Guilt premiered on Freeform just a few weeks ago, but there have already been too many plot twists to count. We spoke with star Daisy Head about what it’s like playing the beleaguered Grace Atwood, how viewers (including Sarah Michelle Gellar of Buffy the Vampire Slayer) have reacted to the show, and what to expect next. Read on for our full interview with Daisy Head.
At the end of the most recent episode, Grace finally found some kind of peace after addressing the public directly, and now it seems like social media is on her side. Where does she go from here, and what changes can we expect to see in her?
Daisy Head: She’s tried to make light and make positive of a very negative situation. She was left feeling completely helpless and she had no choice but to turn the tables and turn things around for herself. She wasn’t expecting to be thrust into the spotlight in this way, and it’s the worst kind of attention anyone can imagine – whether or not they have brought it on themselves, but that’s to be discovered! It’s a turbulent thing. You see her progress and you see her making decisions [about] what’s going to be the best thing for her and also what she thinks will be the best thing to be seen to be doing, but sometimes those are the wrong choices. It’s very interesting seeing her try to find a balance and do the right thing by not only herself but those around her. People don’t always react in the way we think that we would or that they should, but everyone reacts differently and Grace is ultimately young and pretty naïve. She’s very emotional, so some of her choices may be slightly erratic and not thought through. You’re left thinking, “Why would you do that? That makes no sense!” It’s definitely interesting and there’s a lot more to come, so stay tuned!
Speaking of Grace being emotional, we’ve seen her go through a lot in just a few episodes, and much of her screen time involves her experiencing strong negative emotions. As an actress, how do you cope with that mentally, and what do you do to separate yourself from the drama once filming’s over for the day?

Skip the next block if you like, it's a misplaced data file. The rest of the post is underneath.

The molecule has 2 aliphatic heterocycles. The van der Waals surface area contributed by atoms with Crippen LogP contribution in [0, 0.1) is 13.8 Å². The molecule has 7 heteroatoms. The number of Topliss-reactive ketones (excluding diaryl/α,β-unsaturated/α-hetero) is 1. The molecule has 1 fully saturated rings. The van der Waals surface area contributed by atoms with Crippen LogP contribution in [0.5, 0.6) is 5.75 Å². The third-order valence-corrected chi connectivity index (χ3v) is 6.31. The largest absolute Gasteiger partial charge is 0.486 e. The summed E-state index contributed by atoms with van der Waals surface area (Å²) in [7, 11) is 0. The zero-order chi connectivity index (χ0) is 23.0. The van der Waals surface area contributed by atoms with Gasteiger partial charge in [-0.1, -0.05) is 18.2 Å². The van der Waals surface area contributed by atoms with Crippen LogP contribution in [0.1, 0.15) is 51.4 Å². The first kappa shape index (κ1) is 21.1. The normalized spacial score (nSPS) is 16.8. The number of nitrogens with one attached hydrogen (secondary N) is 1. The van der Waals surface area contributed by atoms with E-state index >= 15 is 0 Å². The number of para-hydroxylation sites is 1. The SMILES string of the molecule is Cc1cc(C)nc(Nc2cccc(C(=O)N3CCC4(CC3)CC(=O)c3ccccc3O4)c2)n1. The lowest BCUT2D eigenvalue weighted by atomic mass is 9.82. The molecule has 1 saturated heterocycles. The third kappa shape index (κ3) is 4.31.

Very good question! It definitely takes an emotional toll on you – I spent a lot of the past three-and-a-half months in tears! When I was younger, I wouldn’t cry in front of anyone. I realized that [if I wanted] to be an actress, that was going to be a potential problem, so I taught myself that it’s OK to cry and it’s OK to show emotions. Like a lot of people, I’ve gone through emotional things in my life, so accessing emotion has become easier with age and maturity. With that, [so has] being able to separate work from real life. Once the cameras have cut, I just shake it off, relax, think about something completely different and release any sort of tension, then look to the next day as a new day. But it’s definitely hard. It’s not been the easiest thing to be able to dip in and dip out of, but it’s been an incredible challenge and one that I’ve embraced fully and I’ve really loved dealing with.
In terms of distinguishing real life from the world of Guilt, there are some obvious parallels between the show’s storyline and the Amanda Knox case. Did you try to keep Grace’s character and her situation as separate and unique as possible?
Absolutely, because the show is completely unique. The creators, Kathryn [Price] and Nichole [Millard], have both studied law and they have always been fascinated by criminal cases. They’d listened to the podcast Serial on iTunes and watched shows like Making A Murderer, and were just fascinated by how the media and people’s opinions could have such a strong effect on these kind of cases. That’s really where the concept of this show was born. As far as I’m concerned, I had actually read Amanda Knox’s autobiography, but the circumstances of our story and that story are so different that, for me, there weren’t really many parallels. I watched Making A Murderer, and seeing how skewed and warped people’s opinions can be is just mind-blowing. For me, trying to get into that state of mind was helped greatly by watching shows like Making A Murderer.
A few weeks ago, Sarah Michelle Gellar tweeted that she was “astounded” by how great you are on the show! What was it like to hear that, and how have other people been reacting to your performance so far?
It was incredibly humbling. I grew up on the set of Buffy, and I’ve always said Sarah was like an older sister to me. She was so wonderful with me and my sister, and I thank her so much for that. I don’t actually have Twitter, so she tweeted my dad [Anthony Stewart Head, who plays James on Guilt] and he told me, and I genuinely nearly cried. It’s just so lovely to hear something like that and get positive feedback, and people have been so complimentary. I’m passionate about what I do and I love being able to be a part of things that allow people to escape and to enjoy, so it’s lovely when it’s met with such enthusiasm by the viewing public. I really appreciate everyone’s well wishes and congratulations. Thank you, and keep watching!
Thanks to Daisy Head for speaking with us! Guilt airs Monday nights at 9/8c on Freeform (right after The Fosters), and you can keep up with the latest by following the show on Twitter.